A Season of Testing the Comp Blade for Coastal Rowing | Concept2

A Season of Testing the Comp Blade for Coastal Rowing

Thumbnail image of author
May 29, 2024

ben booth riding a wave
Ben Booth cresting a wave.

Ben Booth has shared extensive feedback on the Comp blade for coastal rowing, along with initial impressions of the Skinny Coastal shaft. Here, he reflects on their performance over a full season of club use in 2023, which included numerous camps and beach sprint trials.

Early Season Challenges

Booth says the early 2023 season presented extreme weather conditions. The first two camps experienced high winds, creating an intense testing environment. The first camp took place on a large lake in Cincinnati, Ohio, where winds were so strong that boats turned into tumbleweed if not properly secured. He recounts, "We had a double that was rigged with two sets of Coastal shafts that were getting ready to be secured. Before we could do that, the boat got blown across the beach and water, tipping and dragging, with the oars splayed in all directions getting significant impacts. Remarkably, there were no breakages, which was very impressive."

A similar scenario unfolded at the next camp in Dartmouth, Massachusetts. "Windy, windy, windy,” Booth noted. "Boats were blowing across the sand. The rowing was heavy, and we had to do an internal speed order, going all out. It was essentially like pulling concrete with lead shoes on while going uphill." Despite these harsh conditions, no oars broke, demonstrating their resilience under extreme stress.

Performance Under Strain

Booth observed that the shafts endured hard beach landings, surf launching, and various impacts throughout the season. They were also tested at the World Beach Games trial event in Florida, which featured heavy, dumping surf. Many boats capsized, and those that didn’t were pounded by the surf while being pulled up the beach. "We did break one oar at this event," Booth recalls. "A double flipped in the surf in shallow water, with the boat rolling over the oars. One oar split, but it didn’t snap in two like usually happens with broken oars. Instead, it opened a longitudinal crack but stayed in one piece. This shows these shafts have a lot more overall resilience than a typical shaft."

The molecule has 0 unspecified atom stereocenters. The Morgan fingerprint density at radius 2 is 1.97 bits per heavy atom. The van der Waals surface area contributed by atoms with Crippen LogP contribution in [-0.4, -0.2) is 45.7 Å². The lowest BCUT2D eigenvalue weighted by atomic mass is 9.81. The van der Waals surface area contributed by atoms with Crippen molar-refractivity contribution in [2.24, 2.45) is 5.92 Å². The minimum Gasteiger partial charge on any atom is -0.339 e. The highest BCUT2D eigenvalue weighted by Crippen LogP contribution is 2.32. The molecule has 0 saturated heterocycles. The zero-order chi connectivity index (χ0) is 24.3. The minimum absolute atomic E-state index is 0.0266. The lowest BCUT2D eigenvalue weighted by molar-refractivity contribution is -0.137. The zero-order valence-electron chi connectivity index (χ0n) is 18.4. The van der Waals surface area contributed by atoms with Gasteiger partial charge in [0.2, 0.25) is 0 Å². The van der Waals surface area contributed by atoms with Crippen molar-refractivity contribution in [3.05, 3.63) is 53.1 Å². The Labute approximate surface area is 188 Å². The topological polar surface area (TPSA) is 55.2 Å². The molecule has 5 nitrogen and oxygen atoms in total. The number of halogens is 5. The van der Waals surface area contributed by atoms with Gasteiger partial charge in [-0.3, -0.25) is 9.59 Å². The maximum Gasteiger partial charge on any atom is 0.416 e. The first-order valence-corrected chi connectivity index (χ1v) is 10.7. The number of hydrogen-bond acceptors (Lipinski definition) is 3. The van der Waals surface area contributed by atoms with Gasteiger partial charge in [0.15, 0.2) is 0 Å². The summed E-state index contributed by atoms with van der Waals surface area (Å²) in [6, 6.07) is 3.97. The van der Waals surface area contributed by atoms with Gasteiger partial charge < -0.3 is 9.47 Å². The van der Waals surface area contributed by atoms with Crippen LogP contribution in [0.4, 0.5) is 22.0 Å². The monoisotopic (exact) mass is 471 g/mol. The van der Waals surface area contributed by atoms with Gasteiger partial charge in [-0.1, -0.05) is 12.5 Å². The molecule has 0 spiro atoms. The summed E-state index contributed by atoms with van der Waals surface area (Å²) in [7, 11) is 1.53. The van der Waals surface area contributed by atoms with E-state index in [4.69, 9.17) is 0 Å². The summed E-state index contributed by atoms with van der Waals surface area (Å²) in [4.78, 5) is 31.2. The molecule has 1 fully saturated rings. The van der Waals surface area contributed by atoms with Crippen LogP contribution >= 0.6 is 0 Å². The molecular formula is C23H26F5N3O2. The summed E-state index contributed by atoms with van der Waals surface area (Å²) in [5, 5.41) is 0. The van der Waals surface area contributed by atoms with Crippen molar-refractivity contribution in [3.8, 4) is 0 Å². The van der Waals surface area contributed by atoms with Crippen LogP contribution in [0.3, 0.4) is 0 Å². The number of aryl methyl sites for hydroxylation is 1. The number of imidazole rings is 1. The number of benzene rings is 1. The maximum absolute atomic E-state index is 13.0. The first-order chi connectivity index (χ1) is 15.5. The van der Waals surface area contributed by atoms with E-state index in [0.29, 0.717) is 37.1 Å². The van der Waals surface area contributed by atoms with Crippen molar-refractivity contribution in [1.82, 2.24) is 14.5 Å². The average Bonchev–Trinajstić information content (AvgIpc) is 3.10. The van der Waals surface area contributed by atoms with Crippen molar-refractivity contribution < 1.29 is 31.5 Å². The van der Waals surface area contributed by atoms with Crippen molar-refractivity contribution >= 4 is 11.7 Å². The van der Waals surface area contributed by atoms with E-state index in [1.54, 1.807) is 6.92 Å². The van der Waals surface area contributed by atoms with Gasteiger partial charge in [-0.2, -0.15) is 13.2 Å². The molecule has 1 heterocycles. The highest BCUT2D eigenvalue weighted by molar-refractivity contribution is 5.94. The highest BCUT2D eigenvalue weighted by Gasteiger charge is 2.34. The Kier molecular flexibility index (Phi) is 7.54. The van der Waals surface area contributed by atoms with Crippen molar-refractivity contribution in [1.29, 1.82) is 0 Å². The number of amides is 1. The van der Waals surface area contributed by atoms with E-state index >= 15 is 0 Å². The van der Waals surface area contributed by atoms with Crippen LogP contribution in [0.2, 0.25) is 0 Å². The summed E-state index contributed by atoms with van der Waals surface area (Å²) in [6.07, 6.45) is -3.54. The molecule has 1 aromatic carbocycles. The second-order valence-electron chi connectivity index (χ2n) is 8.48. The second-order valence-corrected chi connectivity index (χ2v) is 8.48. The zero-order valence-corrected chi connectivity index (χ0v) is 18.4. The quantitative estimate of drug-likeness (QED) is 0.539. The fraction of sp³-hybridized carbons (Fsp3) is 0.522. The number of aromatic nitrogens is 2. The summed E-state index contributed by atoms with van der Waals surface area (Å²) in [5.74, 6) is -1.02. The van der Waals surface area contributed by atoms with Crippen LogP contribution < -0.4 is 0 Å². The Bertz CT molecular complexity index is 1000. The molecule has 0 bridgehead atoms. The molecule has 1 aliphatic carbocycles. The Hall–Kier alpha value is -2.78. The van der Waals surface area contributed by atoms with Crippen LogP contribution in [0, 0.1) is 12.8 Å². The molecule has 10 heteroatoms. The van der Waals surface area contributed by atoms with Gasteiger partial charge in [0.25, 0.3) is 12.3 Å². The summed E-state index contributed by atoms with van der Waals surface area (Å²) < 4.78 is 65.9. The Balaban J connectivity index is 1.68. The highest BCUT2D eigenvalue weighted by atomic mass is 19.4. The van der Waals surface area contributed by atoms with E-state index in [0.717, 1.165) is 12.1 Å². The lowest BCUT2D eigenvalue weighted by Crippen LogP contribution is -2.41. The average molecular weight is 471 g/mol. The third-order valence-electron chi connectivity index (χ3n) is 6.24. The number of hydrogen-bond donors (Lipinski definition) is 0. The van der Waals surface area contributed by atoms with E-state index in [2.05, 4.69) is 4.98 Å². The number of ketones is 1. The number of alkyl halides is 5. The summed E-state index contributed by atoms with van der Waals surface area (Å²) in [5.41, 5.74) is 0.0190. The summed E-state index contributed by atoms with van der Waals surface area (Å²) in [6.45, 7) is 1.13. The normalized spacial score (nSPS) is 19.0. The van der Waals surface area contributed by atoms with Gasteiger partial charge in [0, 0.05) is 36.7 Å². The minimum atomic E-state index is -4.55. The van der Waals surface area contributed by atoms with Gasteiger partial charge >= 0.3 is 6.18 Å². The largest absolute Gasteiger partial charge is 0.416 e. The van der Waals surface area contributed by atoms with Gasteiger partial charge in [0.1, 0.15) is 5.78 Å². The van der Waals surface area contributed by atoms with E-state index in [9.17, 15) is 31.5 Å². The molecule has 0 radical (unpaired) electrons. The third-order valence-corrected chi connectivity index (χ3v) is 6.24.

ben in heavy surf
He highlights that in similar instances with other oars, they often break quickly and thoroughly, but the Coastal Skinny exhibited remarkable durability. "We have been at events where we’ve seen teams using other oars that have gone through numerous oars per event, snapping them on the beach, in surf, and in shallow water. To have one shaft crack over an entire season of high-intensity beach sprint training and racing is very good."

Durability in Coastal Rowing Conditions

Booth says no oars showed any damage from usual coastal rowing situations, which involve heavy boats navigating through heavy waves and enduring random stresses. While they displayed some scuffs and marks, they still looked remarkably good considering their usage. "Overall, I’m happy to report that they are holding up to the demands of coastal rowing and beach sprint training. The new layup seems sufficient and effective. We're going into our second season with these oars, and we’re just as confident with them as when they were new."

Booth’s feedback underscores the robust performance and durability of the Comp blade and Skinny Coastal shaft.

The Thrilling World of Coastal Rowing
Oars For Every Boat: Coastal Rowing

RSS Icon Subscribe to RSS Feed ›

Latest Posts